I must be missing something incredibly simple about how to do this, but I have a simple script:

extract () {
  if [ -f $1 ] ; then
    case $1 in
      *.tar.bz2)   tar xvjf $1    ;;
      *.tar.gz)    tar xvzf $1    ;;
      *.tar.xz)    tar xvJf $1    ;;
      *.bz2)       bunzip2 $1     ;;
      *.rar)       unrar x $1     ;;
      *.gz)        gunzip $1      ;;
      *.tar)       tar xvf $1     ;;
      *.tbz2)      tar xvjf $1    ;;
      *.tgz)       tar xvzf $1    ;;
      *.zip)       unzip $1       ;;
      *.Z)         uncompress $1  ;;
      *.7z)        7z x $1        ;;
      *.xz)        unxz $1        ;;
      *.exe)       cabextract $1  ;;
      *)           echo "\'$1': unrecognized file compression" ;;
    esac
  else
    echo "\'$1' is not a valid file"
  fi
}

The script works, but I can't seem to get it to be executable by default when I log in.

I have consulted this very thorough answer: How to define and load your own shell function in zsh, and I have managed to get my $fpath to show the appropriate directory where I have stored the function.

In my .zshrc profile, I have added fpath=( ~/.local/bin "${fpath[@]}" ) to the bottom, which is the path where my functions live.

When I input echo $fpath, I get:

/home/me/.local/bin /home/me/.oh-my-zsh/plugins/git /home/me/.oh-my-zsh/functions /home/me/.oh-my-zsh/completions ...

However, it does not work unless I explicitly type autoload -Uz extract each time when I log in.

Is there a way I can get the whole directory to autoload when I log in?

  • First: You don't have a script here; you have a function, and I don't see where you are calling the function. Then, autoloading is something which relates to a shell instance, not to the login process. You can't expect to "log in and then have your packages magically autoloaded in each shell". You need to make up your mind, in which shell instances you want to have it. If you want it for instance in each interactive shell, put it into .zshrc. Should it go into each login shell, put it into .zlogin, etc. – user1934428 Mar 9 at 7:58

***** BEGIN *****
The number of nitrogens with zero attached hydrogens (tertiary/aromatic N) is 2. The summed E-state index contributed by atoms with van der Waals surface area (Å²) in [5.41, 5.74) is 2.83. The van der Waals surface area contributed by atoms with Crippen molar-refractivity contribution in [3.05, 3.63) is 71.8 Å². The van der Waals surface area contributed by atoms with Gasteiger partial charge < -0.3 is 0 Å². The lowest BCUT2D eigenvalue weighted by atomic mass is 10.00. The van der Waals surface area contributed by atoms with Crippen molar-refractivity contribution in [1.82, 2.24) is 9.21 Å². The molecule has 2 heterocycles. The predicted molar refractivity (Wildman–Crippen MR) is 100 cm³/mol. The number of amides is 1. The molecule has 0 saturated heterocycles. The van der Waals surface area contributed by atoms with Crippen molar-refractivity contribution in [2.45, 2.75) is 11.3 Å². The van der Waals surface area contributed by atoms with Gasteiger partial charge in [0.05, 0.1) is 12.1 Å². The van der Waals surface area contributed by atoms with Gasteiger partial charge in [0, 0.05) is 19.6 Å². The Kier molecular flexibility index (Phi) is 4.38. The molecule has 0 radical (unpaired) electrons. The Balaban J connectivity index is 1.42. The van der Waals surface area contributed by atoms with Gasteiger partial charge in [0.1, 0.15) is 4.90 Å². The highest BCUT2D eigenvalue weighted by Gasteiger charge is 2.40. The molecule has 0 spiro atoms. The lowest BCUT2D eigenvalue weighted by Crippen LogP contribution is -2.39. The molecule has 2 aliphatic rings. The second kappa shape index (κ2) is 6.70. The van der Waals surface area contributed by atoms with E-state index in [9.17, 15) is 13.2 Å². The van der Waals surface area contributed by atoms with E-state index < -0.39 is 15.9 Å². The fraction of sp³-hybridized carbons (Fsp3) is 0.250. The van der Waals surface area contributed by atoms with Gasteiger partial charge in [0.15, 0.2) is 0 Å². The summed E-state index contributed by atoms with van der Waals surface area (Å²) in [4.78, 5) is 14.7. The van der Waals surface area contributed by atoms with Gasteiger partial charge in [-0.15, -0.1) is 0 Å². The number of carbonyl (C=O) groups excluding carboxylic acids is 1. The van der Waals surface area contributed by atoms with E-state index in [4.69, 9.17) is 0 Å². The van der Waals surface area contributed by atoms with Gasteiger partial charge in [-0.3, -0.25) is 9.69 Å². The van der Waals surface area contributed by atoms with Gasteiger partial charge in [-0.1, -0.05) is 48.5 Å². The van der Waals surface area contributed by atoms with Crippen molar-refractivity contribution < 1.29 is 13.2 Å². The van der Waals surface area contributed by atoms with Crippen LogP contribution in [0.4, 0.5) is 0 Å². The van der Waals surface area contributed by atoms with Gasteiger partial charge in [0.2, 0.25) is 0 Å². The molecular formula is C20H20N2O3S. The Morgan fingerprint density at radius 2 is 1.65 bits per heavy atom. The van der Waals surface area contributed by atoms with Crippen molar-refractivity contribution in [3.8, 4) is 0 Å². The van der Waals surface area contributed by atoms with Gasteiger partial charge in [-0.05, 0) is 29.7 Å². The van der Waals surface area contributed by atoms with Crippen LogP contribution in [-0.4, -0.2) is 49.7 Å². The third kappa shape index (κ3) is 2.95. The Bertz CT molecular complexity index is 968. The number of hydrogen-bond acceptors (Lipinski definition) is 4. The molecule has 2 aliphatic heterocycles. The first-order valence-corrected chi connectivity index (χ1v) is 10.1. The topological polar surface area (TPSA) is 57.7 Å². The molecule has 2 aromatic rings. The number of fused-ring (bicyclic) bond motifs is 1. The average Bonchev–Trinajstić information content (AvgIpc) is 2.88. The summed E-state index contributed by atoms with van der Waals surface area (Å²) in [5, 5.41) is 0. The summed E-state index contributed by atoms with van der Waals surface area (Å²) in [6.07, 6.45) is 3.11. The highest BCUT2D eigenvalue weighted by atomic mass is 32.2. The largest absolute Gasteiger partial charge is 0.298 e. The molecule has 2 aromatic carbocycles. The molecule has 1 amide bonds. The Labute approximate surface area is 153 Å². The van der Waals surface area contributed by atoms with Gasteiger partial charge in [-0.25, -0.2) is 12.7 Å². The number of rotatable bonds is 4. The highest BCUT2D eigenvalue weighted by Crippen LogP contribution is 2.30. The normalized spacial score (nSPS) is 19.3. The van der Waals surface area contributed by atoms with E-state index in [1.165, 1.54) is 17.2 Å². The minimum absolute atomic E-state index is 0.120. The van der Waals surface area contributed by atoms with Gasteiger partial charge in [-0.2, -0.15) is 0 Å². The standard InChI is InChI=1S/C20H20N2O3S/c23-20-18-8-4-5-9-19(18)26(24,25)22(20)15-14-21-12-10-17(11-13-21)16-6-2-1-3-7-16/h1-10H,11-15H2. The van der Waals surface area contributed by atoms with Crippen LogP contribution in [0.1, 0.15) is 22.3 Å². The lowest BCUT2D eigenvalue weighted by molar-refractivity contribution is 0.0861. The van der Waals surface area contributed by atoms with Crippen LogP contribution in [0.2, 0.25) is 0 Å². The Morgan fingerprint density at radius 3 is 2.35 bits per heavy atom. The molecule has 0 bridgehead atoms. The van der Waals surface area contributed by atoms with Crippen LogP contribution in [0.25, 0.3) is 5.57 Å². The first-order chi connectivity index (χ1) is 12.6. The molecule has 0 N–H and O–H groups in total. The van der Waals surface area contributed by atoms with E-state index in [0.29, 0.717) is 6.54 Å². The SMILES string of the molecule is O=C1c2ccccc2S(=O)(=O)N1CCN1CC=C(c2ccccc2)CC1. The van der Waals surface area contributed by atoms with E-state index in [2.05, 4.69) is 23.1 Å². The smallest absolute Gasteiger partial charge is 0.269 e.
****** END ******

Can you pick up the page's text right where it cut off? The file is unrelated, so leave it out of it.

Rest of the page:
• I put these kind of functions into ~/.alias and source ~/.alias in my ~/.zshrc. No need for fpath here. – pfnuesel Mar 9 at 8:02
up vote 4 down vote accepted

You're mixing up scripts and functions.

Making a script

A script is a standalone program. It may happen to be written in zsh, but you can invoke it from anywhere, not just from a zsh command line. If you happen to run a script written in zsh from a zsh command line or another zsh script, that's a coincidence that doesn't affect the script's behavior. The script runs in its own process, it doesn't influence its parent (e.g. it can't change variables or the current directory).

Your code accomplishes a standalone task which can be invoked from anywhere and doesn't need to access the state of the shell that runs it, so it should be a script, not a function.

A script must be an executable file: chmod +x /path/to/script. It must start with a shebang line to let the kernel know what program to use to interpret the script. In your case, add this line to the top of the file:

#!/usr/bin/env zsh

Put the file in a directory that is listed in the $PATH variable. Many systems set up either ~/bin or ~/.local/bin in a user's default PATH, so you can use these. If you want to add another directory, see http://unix.stackexchange.com/questions/26047/how-to-correctly-add-a-path-to-path